Deer Forecast Improved by Rain
Despite one of the worst droughts on record last year, the deer population came through with minimal population impacts. Timely rainfall has helped. Most areas experienced a low fawn crop last year, but there were very few reports of any significant adult mortality related to the drought, according to Alan Cain, who heads up TPWD’s white-tailed deer program. Read more of his assessment in the "2012-2013 Hunting Forecast"
in the October issue of Texas Parks & Wildlife
Be a happier hunter. Avoid some common deer hunting violations — tagging and logging, antler restrictions and no proof of hunter education certification — with these video tips
from Game Warden Andrew Alexander.
Check out the deer regulations and season dates in the Outdoor Annual
West Texas Gears Up for CWD Response
Wildlife officials are asking mule deer hunters and landowners in far West Texas to familiarize themselves with new protocols developed as part of Texas Parks and Wildlife Department’s Chronic Wasting Disease
(CWD) response plan. The plan includes mandatory check stations for harvested mule deer taken inside the CWD Containment Zone, which covers portions of Hudspeth and El Paso counties, as shown on this map
Tissue samples from two mule deer in far West Texas this past summer tested positive for CWD and were the first cases of CWD detected in Texas deer.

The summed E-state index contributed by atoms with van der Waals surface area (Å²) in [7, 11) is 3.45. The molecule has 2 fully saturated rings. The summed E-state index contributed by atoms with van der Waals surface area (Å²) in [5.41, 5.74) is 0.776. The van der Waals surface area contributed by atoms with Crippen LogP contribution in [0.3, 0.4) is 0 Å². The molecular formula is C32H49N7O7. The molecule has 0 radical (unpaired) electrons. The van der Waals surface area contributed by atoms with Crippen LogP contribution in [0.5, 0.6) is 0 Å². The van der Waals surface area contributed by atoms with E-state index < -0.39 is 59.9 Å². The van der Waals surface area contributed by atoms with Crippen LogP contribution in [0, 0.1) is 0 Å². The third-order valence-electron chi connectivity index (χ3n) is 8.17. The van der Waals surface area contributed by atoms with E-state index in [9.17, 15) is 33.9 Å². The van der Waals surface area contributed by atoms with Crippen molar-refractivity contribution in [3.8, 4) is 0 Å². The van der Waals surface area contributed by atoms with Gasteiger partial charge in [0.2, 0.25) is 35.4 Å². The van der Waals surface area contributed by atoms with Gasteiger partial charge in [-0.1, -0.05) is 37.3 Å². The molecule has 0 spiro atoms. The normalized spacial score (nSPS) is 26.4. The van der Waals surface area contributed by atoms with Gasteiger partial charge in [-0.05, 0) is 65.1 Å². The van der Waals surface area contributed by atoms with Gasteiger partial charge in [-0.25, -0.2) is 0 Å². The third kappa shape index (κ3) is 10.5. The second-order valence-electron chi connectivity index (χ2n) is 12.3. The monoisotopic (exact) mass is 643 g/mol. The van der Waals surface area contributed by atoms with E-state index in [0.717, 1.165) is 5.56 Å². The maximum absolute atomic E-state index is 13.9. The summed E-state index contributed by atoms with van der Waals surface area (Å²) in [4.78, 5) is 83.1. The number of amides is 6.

Hunters taking mule deer inside the Containment Zone during the general season, Nov. 23 – Dec. 9, are required to submit their harvest (unfrozen head) for CWD sampling at mandatory check stations within 24 hours of harvest. Mandatory check stations (open from 9 a.m. to 9 p.m., Nov. 23 – Dec. 10) will be located in Cornudas at May’s Café (on US 62-180) and in Van Horn at Van Horn Convention Center (1801 West Broadway).
Hunters that harvest deer in the Containment Zone during the archery-only season or outside the general season under the authority of MLDP (Managed Lands Deer Permits) will need to call TPWD at (512) 221-8491 the day the deer is harvested to make arrangements to have the deer sampled for CWD.
Duck Population Eclipses Last Year, Tops Record
Duck hunters should brace themselves for what could be a season with a record number of ducks. Add water and hunt!
Get the rest of the story
from TPWD biologists in the “2012-2013 Hunting Forecast” from Texas Parks & Wildlife magazine.
The U.S. Fish and Wildlife Service’s survey estimates a 48.6 million breeding duck population, a 7 percent increase over last year and 43 percent above the 1955–2010 long-term average. This year’s estimate is a record high and is only the sixth time in the survey’s history that the total duck population has exceeded 40 million. As always, fall weather and habitat conditions along migration routes will have a big impact on migration chronology and local hunting success.
Duck hunters will need to purchase a Federal Duck Stamp and receive HIP (Harvest Information Program) certification. HIP certification involves a brief survey of previous year’s hunting success and is conducted at the time licenses are purchased. Review the waterfowl regulations in the digital Waterfowl Digest. You can double-check season dates in this news story.